The Supreme Court ordered this company to dissolve because it was a trust.
Meat Inspection Act
1906 - Laid down binding rules for sanitary meat packing and government inspection of meat products crossing state lines.
Upton Sinclair, The Jungle
The author who wrote a book about the horrors of food productions in 1906, the bad quality of meat and the dangerous working conditions.
Pure Food and Drug Act
1906 - Forbade the manufacture or sale of mislabeled or adulterated food or drugs, it gave the government broad powers to ensure the safety and efficacy of drugs in order to abolish the "patent" drug trade. Still in existence as the FDA.
Conservation Conference, 1908
An environmental conference to study the nation's natural resources and how to conserve them.
Panic of 1907
Caused by mistrust for and lowered confidence in bankers.
Election of 1908
Taft, Republican, won over Byran, Democrat, because of his support of Roosevelt.
Mark Hanna (1839-1904)
Prominent Republican senator and businessman, he was Republican campaign manager.
Scientific Management, Frederick W. Taylor
1911 - Increased industrial output by rationalizing and refining the production process.
Wisconsin, "Laboratory of Democracy"
Wisconsin was called the "Laboratory of Democracy" because many of the reform ideas of the Progressive era came out of Wisconsin, specifically from Robert M. LaFollette.
Robert M. LaFollette (1855-1925)
A great debater and political leader who believed in libertarian reforms, he was a major leader of the Progressive movement from Wisconsin.
Regulatory commissions
Formed to set safety standards and to enforce fair practices of business competition for the sake of the U.S. public.
Florence Kelley, consumerism
Founded the National Consumer's League, which wanted legislation to protect consumers from being cheated or harmed by big business.
Home Rule for cities
The idea was that the people of a city should decide how the city is run.
Tom Johnson, Sam (Golden Rule) Jones, Brand Witlock, Hazen Pingree
Mayors for social reform, they wanted a reform of values over more legislation.
City Manager Plan, Commission Plan
Legislation designed to break up political machines and replace traditional political management of cities with trained professional urban planners and managers.
William Howard Taft
27th President (1908-1912), he was the only man to serve as both President of the U.S. and Chief Justice of the Supreme Court. Overweight, he was the only president to get stuck in the White House bathtub. Roosevelt supported he in 1908, but later ran against him.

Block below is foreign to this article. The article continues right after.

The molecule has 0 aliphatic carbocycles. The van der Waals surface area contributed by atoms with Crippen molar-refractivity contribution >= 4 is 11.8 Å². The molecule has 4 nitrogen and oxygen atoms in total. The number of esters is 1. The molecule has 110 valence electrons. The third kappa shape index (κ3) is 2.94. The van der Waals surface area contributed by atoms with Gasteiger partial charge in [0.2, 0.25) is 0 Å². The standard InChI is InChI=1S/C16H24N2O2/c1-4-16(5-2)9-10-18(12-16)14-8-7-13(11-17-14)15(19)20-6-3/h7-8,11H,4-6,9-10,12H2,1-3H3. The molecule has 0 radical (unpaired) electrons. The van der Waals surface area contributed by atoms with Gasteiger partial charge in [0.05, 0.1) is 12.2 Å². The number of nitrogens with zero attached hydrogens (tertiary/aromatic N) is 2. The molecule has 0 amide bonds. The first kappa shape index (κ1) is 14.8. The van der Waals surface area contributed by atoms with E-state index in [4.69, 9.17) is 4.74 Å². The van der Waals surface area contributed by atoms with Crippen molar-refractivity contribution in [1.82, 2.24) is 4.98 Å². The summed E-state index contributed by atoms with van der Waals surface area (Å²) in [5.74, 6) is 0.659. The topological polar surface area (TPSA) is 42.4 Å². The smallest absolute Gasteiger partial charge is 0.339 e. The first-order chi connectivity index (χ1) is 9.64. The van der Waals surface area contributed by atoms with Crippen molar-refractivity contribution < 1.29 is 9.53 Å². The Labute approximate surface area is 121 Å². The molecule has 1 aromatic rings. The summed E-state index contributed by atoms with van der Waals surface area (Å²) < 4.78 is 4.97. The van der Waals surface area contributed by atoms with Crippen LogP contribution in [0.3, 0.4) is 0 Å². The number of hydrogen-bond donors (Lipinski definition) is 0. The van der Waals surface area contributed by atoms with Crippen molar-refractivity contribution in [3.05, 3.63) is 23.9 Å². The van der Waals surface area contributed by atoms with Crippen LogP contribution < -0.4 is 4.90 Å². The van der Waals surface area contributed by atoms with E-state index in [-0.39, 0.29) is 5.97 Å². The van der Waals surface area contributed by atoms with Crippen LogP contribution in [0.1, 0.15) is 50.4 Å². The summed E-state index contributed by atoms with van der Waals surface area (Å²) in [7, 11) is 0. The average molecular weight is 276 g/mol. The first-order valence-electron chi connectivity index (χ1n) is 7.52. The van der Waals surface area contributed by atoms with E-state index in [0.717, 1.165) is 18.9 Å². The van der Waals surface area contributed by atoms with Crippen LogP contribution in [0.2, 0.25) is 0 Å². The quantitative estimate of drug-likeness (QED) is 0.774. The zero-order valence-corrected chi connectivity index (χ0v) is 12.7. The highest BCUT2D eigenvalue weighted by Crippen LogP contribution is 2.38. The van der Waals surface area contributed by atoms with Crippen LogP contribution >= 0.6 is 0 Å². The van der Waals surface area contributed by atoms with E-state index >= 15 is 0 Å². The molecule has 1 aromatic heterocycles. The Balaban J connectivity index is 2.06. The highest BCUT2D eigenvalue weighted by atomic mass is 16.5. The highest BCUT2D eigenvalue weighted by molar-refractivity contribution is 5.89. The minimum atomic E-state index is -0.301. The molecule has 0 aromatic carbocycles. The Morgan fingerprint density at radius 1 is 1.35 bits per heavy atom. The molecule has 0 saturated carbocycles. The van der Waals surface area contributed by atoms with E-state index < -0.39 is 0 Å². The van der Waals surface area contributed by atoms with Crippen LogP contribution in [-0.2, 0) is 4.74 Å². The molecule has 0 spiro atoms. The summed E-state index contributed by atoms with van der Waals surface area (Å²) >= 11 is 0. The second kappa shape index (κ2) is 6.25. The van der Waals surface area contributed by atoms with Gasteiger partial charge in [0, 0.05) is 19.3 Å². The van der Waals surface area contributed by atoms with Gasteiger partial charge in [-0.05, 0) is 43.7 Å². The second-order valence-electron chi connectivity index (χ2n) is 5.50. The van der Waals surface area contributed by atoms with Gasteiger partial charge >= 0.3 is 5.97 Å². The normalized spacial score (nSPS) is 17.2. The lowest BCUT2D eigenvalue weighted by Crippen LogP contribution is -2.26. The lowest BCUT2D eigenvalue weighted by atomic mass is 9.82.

Department of Labor
Originally started in 1903 as the Department of Commerce and Labor, it was combined with the Bureau of Corporations in 1913 to create the Department of Labor
Payne-Aldrich Tariff, 1909
With the fear of foreign competition gone, it lowered rates to 38%. Democrats felt it did not go far enough and passed the Underwood Tariff in 1913 to further lower taxes.
Ballinger-Pinchot Controversy
Cabinet members who had fought over conservation efforts and how much effort and money should be put into conserving national resources. Pinchot, head of the Forestry Department, accused Ballinger, Secretary of the Interior, of abandoning federal conservation policy. Taft sided with Ballinger and fired Pinchot.
Uncle Joe Cannon (1836-1926), Old Guard
Speaker of the House, he could make or break legislation form 1903 to 1910. He represented the Old Guard, which controlled Congress, and his arbitrary tactics led to the adoption of resolutions in 1910 limiting the power of the Speaker.
Senator George Norris (1861-1944)
Congressman from Nebraska, he was a reformer Republican who helped lead the rules change of 1910 which ended the arbitrary power of the Speaker. Known as the father of the Tennessee Valley Authority, he was author of the 20th Amendment. Later, while in the Senate, he was an isolationist who tried to keep the U.S. out of WW I.
Rule of Reason: Standard Oil case, American Tobacco case
1911 - Supreme Court allowed restrictions on competition through the Sherman Anti-Trust Act.
"Dollar Diplomacy"
Taft and Knox cam up with it to further foreign policy in the U.S. in 1909-1913 under the Roosevelt Corollary. It was meant to avoid military intervention by giving foreign countries monetary aid.
Secretary of State Knox (1853-1920)
Developed dollar diplomacy with Taft, he encouraged and protected U.S. investment abroad.
Manchurian Railroad Scheme
The U.S. planned to build a railroad to transport American products into China. It would have allowed the U.S. to corner the China market.
Roosevelt's Osawatomie, Kansas speech
Teddy Roosevelt's speech given in Kansas on his Square Deal and "Big Stick" foreign policy. Roosevelt said, "speak softly and carry a big stick."
Taft-Roosevelt split
They split over idealogy. Roosevelt believed in breaking up "bad" trusts while allowing "good" trusts to continue. Taft opposed all trusts. Roosevelt wanted more involvement in foreign affairs, and Taft was an isolationist. Roosevelt ran against Taft in 1912.
Bull Moose Party
The Progressive Party, it was Roosevelt's party in the 1912 election. He ran as a Progressive against Republican Taft, beating him but losing to Democrat Woodrow Wilson.
Woodrow Wilson, New Freedom
He believed that monopolies had to be broken up and that the government must regulate business. He believed in competition, and called his economic plan "New Freedom."